I’ll discuss the functionality in this post and aesthetics and How the products are created at a later date.

Functionality: the following factors relate to the differences in functionality

Scratches – In a kitchen application both products are extraordinarily durable, but as to the differences, I would describe Granite as scratch “PROOF” and Quartz as scratch “RESISTANT”.

Heat – Like scratches, the differences between the products are measured in degrees. Granite can withstand the HOTTEST pot, dish, crock-pot, or griddle without concern. Quartz is different in that the sustained heat of an uninsulated crock-pot or griddle WILL cause it to warp, crack, or discolor. As to hot dishes off the stove or out of the oven though, Quartz seems to do just fine.

Maintenance – Granite requires slightly more maintenance because it should be sealed periodically (yearly) to resist stains. Quartz on the other hand doesn’t need to be sealed…ever. This fact seems to be the biggest factor when customers choose quartz over granite. Recently, with the advent of more advanced sealers, it is possible to purchase products that will seal granite for 15 years and provide written warranties from the manufacturer.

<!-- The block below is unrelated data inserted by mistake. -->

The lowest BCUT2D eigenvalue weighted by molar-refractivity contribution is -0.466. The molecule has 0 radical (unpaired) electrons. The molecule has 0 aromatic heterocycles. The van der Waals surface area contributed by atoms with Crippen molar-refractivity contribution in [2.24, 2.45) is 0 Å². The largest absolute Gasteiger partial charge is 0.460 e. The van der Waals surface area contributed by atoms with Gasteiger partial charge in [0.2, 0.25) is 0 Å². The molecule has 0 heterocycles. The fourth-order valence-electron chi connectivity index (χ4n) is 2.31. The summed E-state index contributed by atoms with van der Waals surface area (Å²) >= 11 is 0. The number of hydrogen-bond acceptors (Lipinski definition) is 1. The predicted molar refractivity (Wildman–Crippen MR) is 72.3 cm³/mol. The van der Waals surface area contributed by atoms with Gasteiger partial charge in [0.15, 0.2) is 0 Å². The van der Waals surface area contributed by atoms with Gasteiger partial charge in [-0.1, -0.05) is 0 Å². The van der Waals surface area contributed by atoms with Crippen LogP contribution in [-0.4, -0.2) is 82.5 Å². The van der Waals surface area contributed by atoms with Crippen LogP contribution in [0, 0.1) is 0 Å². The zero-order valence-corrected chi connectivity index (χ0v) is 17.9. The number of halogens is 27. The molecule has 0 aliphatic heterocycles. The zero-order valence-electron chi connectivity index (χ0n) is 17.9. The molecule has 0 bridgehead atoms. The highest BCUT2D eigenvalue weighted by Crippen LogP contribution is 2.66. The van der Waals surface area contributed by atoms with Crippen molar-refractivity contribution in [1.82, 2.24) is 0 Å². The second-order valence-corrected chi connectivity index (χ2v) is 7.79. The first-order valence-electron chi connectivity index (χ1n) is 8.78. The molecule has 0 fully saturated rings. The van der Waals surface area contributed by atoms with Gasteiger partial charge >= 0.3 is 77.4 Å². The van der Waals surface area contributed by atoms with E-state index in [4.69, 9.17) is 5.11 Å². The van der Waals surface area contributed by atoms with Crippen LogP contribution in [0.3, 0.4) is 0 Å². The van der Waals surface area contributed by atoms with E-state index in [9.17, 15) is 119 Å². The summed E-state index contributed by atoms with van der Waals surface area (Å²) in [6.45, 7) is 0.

This is a big topic and on one I am more than willing to discuss further if you would like. Just send me a question in the comments box and I’ll get back to you shortly!

Aaron J Crowley – PDXGraniteGuy

Shop & Compare – But Beware

Crowleys-ShowroomThese days, if you’re shopping for granite counter tops, you know it’s a great time to buy and you’re probably doing lots of research and comparing competitive quotes.

As you shop, keep this in mind: comparing granite counter top companies is more complicated than it is with most other products.

With a gas range for example the appliance is built by a manufacturer to very stringent codes and specifications, then sold through a network of retailers. The retailers promote, display, and sell the appliance, and the manufacturer backs it up.